By the end of my swim, I was surprise to realize that the words had evolved into something else, a different phrase- almost like I was playing “telephone” with myself and didn’t even notice it.
This part of the experience relates to the idea of intention. I’m talking about the neuroscientific (and Buddhist) concept of intention, not the whole “manifestation-magic-intention” Secret-style stuff. Just the simple idea of “what’s your true motivation for doing all this?” Every class I have taken in psychology or neuroscience or well-being or Buddhism has always posed that question: what’s your intention? And I could never really answer that question, even though I tried. I always made it too complicated.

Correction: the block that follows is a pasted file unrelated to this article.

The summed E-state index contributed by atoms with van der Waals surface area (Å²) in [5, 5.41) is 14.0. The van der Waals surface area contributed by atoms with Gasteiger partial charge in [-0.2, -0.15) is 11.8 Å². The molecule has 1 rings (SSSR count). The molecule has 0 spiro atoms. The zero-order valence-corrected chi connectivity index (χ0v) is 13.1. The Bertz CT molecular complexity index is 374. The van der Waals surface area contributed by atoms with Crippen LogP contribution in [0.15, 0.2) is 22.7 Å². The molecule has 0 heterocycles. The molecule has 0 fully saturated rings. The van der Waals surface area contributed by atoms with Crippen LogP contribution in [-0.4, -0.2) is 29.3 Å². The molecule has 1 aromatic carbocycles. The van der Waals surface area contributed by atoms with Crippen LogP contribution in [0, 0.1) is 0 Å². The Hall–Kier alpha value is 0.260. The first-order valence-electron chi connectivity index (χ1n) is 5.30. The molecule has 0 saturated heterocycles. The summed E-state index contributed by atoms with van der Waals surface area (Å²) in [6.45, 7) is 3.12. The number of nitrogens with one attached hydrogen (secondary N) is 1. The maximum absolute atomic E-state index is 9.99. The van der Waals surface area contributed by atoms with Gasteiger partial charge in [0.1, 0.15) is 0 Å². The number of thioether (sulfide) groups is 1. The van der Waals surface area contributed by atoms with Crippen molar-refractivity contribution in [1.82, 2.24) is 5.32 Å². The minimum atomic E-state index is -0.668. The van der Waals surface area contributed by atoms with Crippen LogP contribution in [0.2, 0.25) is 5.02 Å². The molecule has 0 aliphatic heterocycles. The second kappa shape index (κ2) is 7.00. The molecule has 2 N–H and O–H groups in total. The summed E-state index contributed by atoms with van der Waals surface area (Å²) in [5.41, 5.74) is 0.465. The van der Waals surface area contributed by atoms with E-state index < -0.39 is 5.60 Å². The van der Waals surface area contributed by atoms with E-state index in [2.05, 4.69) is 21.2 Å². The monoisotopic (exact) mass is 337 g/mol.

Yesterday the three words I was left with at the end of my meditation served up a clue to a possible intention. I won’t share the, but I wound up liking them so much I kept repeating them in my head after I got out of the pool and as I went on with the rest of my day. I started to look at the things I was doing and the choices I was making through the lens of the three words I had chosen.
DUH. BIG DUH. After ten years of studying neuroscience and psychology and mindfulness, I started to connect intention with mindfulness. I FINALLY understood how the two connected in real life. That was a pretty huge a-ha moment for me.